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This question is about DPLL+CDCL algorithms. How often can a clause cause a conflict?

I want to use a specific algorithm. Assume a DPLL+CDCL SAT solver using a fixed variable order. Variables and unit clauses are processed from highest order to lowest order. Positive literals are processed before negative literals. For example, if there are multiple unit clauses to be processed then the unit clause with the highest order variable is processed first. If there is both a positive and negative unit clause with this highest order variable then the positive literal is processed first.

One decision variable is set at a time and then all unit clauses are processed one at a time until a conflict is found. When a conflict is found a new learned clause is created. Unlike most CDCL solvers which use first implication learned clauses, assume this solver always creates a learned clause using decision variables.

Since the algorithm processes variables one at a time, any clause that causes a conflict must have been a unit clause before the conflict. Since all unit clauses are processed after every decision variable is set, conflicts can only be caused by processing unit clauses, not by setting a decision variable. This is why I specify the order for processing unit clauses.

By design, when a decision variable is chosen and given a value, all higher order variables must have been assigned a value either as decision variables or because of processing unit clauses. This means the last variable in the unit clause that causes the conflict must be lower order than the decision variable.

When a clause causes a conflict, a new learned clause will be created. All of the variables in this new learned clause must be higher than the lowest order variable is the first (conflicted) clause.

Can I say that a clause can not cause a conflict more than N times, where N is the number of variables in the instance? If not, why not?

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  • $\begingroup$ I realized last night that the size of a clause makes a difference. If a unit clause causes a conflict then the instance is unsatisfiable. So, a unit clause can only cause one conflict. If the instance is 2SAT then no clause can cause a conflict more than a polynomial number of times because the resolution of two binary clauses is also a binary clause. $\endgroup$ Jan 9 at 19:56

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This isn’t a great answer. However, it does put an upper bound on how many times a clause can cause a conflict.

Assume a DPLL+CDCL SAT solver using a fixed variable order. Variables and unit clauses are processed from highest order to lowest order. Positive literals are processed before negative literals.

A decision variable is a variable that is assigned a value by the algorithm as opposed to being assigned a value by a unit clause.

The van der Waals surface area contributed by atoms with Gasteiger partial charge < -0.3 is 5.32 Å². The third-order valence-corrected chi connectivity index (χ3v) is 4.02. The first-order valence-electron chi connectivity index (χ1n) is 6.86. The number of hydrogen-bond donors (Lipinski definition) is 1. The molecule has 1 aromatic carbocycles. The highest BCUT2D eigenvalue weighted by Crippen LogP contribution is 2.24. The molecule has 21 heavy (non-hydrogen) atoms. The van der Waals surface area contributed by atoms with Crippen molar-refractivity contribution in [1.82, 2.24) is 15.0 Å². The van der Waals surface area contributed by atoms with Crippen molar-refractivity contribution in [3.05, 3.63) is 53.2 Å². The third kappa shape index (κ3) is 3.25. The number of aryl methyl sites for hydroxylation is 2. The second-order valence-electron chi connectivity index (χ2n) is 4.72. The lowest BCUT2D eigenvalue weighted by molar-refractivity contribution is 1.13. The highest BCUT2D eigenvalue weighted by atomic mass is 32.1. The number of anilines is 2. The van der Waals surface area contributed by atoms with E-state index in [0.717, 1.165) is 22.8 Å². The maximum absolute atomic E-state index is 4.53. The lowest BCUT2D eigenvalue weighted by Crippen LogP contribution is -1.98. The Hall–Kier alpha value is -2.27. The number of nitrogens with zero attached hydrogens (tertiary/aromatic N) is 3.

The next decision variable is always the highest order unassigned variable. All higher order variables above the current decision variable have been assigned a value. This means all remaining clauses consist of variables lower order or equal to the current decision variable. Also, all remaining clauses have at least two variables since all unit clauses were processed before a new decision variable was chosen.

If more than one conflict is found when a unit clause is processed then a learned clause is created for each conflict (empty clause). The algorithm does not restart and does not delete learned clauses. All learned clauses are derived from the decision variables, not first implication. The decision variable that causes a conflict will always be the lowest order variable in the learned clause.

Since a learned clause is created when a conflict is found, my question is equivalent to asking how many learned clauses can be created from a specific conflict clause.

Let $D$ be the decision level that causes the conflict in the selected clause. The decision level counts how many decision variables have been processed. All unit clauses and conflicts can be associated with a specific decision level.

Assume the worst case where the second lowest order variable in the conflict clause is equal to the decision variable. Also assume all variables higher order than the current decision variables are also decision variables.

The maximum number of learned clauses made from the $D$ highest order variables is $2^D$.

This assumes every learned clause uses all $D$ variables. If we have enough large learned clauses they could reduce to smaller learned clauses. For example, the learned clauses $(x \lor y \lor z)(x \lor y \lor \bar z)$ can be reduced to $(x \lor y)$.

The size of the learned clauses determines how many there can be. Let $S$ be the size of the largest learned clause. Then the maximum number of learned clauses created for a single conflict clause would be $O(D^S)$ where $D$ is the decision level that causes the conflict and $S$ is the size of the largest learned clause.

Smaller learned clauses reduce the number of times a clause can cause a conflict.

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